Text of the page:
He's not jewish. I bet he's an anti-Semite trying to stir up anger against the jews. Find another venue to spout your hatred. Your not welcome here.

      April 27, 2012 at 11:26 pm | Reply
    • Stormtrooper

      Rabbi, your Bolshevik cohorts are to blame for these AntiFa, Anarcho-communist rioters. Their slogan around the world is "All Cops Are Bast***s" and they regularly bring their Anarchist Black Bloc counter-demonstrations to World Trade Organization/G-12 summits and to Nationalist/National Socialist demonstrations.

      The European people have been played like puppets for your Zionist interests from the end of WW-1 through the Cold War and your days are numbered.


      April 30, 2012 at 2:35 pm | Reply
  3. ✠ RZ ✠

    "The Age of Protests". Not bad. I like it. Sounds like the right thing to do and has even worked in some cases.

    April 23, 2012 at 8:12 pm | Reply
    • kyrani99

      The "Age of Protest" real good here have a look.

      April 30, 2012 at 9:26 am | Reply
  4. j. von hettlingen

    While many protestes revolve around government progams (policies) that are questioned by many, politics is more about the practice of government, especially the activities associated with governing, Policies can be changed, but politics has to be reformed. Corruption in India and the autocracy in Hungary can't be ditched overnight.

    April 24, 2012 at 4:13 am | Reply
  5. EVN

    Governments everywhere cater to their respective elites. Many of the common people are realizing that their respective governments are the problem. Add a good dose of growth of underground economies (as high as 30% in Greece and Italy already) and the financial problems facing most government will grow to the point of being unable to afford to control their subjects. The elites are going to need a plan "B", but there won't be anyone with enough credibility left to sell it.

    April 24, 2012 at 10:19 am | Reply
  6. Tom

    Seems to me almost everyone of the examples given above revolved around people protesting the loss of there covetted freebies. They should spend there energies becoming more self reliant. Social programs cost money and when you are a second tier EU country who can't just print more the only answer truely is to suck it up and live within your means. Sorry but socialism and equality for all is a fantasy that only leads to revolution and will eventually give rise to a despot like stalin, or mao.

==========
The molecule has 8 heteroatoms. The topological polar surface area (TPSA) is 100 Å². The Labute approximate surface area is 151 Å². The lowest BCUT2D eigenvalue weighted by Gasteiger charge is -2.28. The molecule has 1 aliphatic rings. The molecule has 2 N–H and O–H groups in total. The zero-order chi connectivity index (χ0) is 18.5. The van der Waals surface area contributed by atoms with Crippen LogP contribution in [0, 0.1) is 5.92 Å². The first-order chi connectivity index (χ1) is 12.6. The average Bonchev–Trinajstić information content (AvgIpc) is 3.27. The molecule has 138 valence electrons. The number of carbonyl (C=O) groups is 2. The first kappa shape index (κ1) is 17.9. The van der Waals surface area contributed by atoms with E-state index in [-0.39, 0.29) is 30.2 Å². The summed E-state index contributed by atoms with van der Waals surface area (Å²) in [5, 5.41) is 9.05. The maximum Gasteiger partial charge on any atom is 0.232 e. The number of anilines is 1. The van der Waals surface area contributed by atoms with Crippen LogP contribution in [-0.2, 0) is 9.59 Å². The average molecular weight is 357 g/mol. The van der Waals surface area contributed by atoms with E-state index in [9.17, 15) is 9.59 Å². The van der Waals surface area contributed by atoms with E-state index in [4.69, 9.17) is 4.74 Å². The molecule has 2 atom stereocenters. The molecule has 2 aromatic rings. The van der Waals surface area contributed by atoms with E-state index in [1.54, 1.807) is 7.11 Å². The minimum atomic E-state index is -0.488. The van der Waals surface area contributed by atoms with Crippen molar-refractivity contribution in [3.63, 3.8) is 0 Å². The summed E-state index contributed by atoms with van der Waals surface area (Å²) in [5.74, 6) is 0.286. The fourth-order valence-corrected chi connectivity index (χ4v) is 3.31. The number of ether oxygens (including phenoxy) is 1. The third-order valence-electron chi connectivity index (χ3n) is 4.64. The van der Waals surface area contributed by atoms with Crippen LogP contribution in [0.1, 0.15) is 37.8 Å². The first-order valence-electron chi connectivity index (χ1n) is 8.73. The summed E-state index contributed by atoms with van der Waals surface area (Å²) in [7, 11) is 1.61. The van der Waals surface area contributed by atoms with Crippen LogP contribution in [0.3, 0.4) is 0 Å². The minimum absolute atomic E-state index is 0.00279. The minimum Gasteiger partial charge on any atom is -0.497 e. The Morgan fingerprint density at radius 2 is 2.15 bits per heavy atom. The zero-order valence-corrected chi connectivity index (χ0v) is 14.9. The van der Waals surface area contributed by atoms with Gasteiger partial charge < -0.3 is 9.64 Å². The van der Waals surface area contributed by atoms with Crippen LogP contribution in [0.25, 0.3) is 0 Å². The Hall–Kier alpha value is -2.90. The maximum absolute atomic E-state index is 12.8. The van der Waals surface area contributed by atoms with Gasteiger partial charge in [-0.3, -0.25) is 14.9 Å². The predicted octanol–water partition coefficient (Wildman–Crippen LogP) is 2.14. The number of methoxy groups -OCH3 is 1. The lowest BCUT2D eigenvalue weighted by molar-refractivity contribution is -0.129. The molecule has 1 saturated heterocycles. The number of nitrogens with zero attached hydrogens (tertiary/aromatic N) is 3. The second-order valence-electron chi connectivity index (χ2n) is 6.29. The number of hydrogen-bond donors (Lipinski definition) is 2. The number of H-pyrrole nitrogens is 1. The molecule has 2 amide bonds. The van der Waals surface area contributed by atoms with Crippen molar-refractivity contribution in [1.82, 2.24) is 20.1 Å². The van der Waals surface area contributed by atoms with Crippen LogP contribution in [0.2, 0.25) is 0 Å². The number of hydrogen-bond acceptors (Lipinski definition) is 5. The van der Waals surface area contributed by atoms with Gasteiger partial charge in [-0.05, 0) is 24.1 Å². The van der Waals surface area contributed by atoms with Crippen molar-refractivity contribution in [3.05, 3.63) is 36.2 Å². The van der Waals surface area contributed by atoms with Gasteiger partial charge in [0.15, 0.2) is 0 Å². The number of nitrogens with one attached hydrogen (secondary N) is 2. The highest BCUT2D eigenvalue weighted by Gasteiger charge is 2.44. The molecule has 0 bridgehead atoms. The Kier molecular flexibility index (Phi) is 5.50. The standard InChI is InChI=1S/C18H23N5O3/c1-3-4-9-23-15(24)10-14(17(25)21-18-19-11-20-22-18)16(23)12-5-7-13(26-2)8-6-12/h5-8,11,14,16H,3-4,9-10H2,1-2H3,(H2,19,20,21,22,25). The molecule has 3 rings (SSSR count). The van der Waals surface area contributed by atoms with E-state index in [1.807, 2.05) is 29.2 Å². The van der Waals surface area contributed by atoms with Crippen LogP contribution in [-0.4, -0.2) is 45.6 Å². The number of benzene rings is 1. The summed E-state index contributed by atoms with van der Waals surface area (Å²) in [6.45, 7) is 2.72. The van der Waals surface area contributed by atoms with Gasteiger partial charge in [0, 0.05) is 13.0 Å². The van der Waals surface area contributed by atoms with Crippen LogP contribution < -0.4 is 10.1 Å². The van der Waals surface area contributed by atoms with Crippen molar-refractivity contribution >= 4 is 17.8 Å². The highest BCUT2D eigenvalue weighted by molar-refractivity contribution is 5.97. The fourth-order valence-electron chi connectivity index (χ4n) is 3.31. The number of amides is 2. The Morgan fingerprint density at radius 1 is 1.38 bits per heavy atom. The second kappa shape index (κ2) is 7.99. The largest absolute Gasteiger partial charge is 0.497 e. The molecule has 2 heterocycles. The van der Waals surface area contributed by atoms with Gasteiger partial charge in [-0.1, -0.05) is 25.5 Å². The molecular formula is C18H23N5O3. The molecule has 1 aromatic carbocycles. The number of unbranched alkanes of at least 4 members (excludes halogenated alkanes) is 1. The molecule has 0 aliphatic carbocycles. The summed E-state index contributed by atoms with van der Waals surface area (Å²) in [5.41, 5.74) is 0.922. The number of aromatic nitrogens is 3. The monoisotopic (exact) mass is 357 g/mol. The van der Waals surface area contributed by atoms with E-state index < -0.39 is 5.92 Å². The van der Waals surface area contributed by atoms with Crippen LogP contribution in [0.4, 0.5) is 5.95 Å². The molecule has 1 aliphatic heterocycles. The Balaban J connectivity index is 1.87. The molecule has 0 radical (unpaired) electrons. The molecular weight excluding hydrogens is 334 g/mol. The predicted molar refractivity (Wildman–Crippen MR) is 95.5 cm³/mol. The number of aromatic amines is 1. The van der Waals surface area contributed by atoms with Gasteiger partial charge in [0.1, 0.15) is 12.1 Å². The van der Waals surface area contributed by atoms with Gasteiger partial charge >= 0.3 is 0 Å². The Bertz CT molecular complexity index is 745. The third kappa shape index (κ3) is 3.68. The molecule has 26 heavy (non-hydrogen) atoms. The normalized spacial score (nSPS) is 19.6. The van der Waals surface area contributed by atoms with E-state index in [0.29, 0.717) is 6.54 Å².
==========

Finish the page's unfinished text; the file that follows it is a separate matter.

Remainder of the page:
April 24, 2012 at 5:54 pm | Reply
    • seppe

      You have right not to like socialism for the general population,and i have a right not to like socialism for the few wealthy ones,the bottom line is that the mass that support the few are the one that need the opportunity and the tools to be able to survive and become of the few and not for the FEW for ever. the many are human as well, being poor,handicap,sick,or not able to master the skill to become one of the FEW,IT'S NOT A CHOICE. and as far as the freebies, that is exactly watt they the (FEW)are enjoying at a present time. IF IS NOT SO PRUVE ME WRONG!!!

      April 24, 2012 at 7:34 pm | Reply
      • Andrey

        I thouught that the history has proven you wrong already. Did not Soviet Union fall at the end? Did not socialism cost dearly all the peoples who made the mistake following it?
        Or you prefer to ignore history lessons?

        April 26, 2012 at 8:07 am |
  7. rightospeak

    My main comment vanished-Dr. Azziz is just blowing smoke without any analysis, so I was critical. Do not want to waste my time here. Time to move on. No intellectual stimulation, just propaganda very much like the kind Communists dole out.

    April 24, 2012 at 9:34 pm | Reply
  8. fk iran

    iran is the evil hands behind all these terrorists acts in bahrain , labenon , syria iraq and hamas,
    also africa and around the world.
    why israel is so silent , attack them now before it is too late ...dont wate for this black half muslim usa president to help....

    April 25, 2012 at 8:05 pm | Reply
  9. Andrey

    Angry Mob Rules!
    I do not see much protesting lately, angry mob and anarchy – that is all!
    That is logical extension of Liberal ideology. And I see instigation via Internet mass media. Even a small group of extremists is quite capable today of creating all kind of problems and even overturning a government: the feat previously available only to a few well financed state agencies in the world.

    April 26, 2012 at 8:00 am | Reply
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    April 28, 2012 at 3:46 am | Reply
  11. Good piece.

    Very insightful and clear.

    April 29, 2012 at 9:18 pm | Reply
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    July 29, 2012 at 10:28 pm | Reply